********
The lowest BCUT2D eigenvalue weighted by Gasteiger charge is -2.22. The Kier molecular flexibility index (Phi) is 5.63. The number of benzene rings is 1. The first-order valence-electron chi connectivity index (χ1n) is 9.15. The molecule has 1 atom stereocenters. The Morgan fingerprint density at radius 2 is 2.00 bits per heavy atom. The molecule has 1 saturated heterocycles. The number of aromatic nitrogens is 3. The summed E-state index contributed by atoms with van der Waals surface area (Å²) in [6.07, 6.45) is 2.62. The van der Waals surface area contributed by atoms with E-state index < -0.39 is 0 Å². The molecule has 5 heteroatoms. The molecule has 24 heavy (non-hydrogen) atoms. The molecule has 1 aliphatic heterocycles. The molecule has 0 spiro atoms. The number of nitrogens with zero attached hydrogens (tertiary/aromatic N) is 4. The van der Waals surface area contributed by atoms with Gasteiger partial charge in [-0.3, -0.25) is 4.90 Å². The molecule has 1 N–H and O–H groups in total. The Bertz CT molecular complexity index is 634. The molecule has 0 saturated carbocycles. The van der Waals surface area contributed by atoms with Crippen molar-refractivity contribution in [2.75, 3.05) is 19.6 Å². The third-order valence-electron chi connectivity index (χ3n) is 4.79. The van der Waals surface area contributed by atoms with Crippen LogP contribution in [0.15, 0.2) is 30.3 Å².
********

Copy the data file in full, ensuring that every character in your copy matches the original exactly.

The lowest BCUT2D eigenvalue weighted by Gasteiger charge is -2.22. The Kier molecular flexibility index (Phi) is 5.63. The number of benzene rings is 1. The first-order valence-electron chi connectivity index (χ1n) is 9.15. The molecule has 1 atom stereocenters. The Morgan fingerprint density at radius 2 is 2.00 bits per heavy atom. The molecule has 1 saturated heterocycles. The number of aromatic nitrogens is 3. The summed E-state index contributed by atoms with van der Waals surface area (Å²) in [6.07, 6.45) is 2.62. The van der Waals surface area contributed by atoms with E-state index < -0.39 is 0 Å². The molecule has 5 heteroatoms. The molecule has 24 heavy (non-hydrogen) atoms. The molecule has 1 aliphatic heterocycles. The molecule has 0 spiro atoms. The number of nitrogens with zero attached hydrogens (tertiary/aromatic N) is 4. The van der Waals surface area contributed by atoms with Gasteiger partial charge in [-0.3, -0.25) is 4.90 Å². The molecule has 1 N–H and O–H groups in total. The Bertz CT molecular complexity index is 634. The molecule has 0 saturated carbocycles. The van der Waals surface area contributed by atoms with Crippen molar-refractivity contribution in [2.75, 3.05) is 19.6 Å². The third-order valence-electron chi connectivity index (χ3n) is 4.79. The van der Waals surface area contributed by atoms with Crippen LogP contribution in [0.15, 0.2) is 30.3 Å².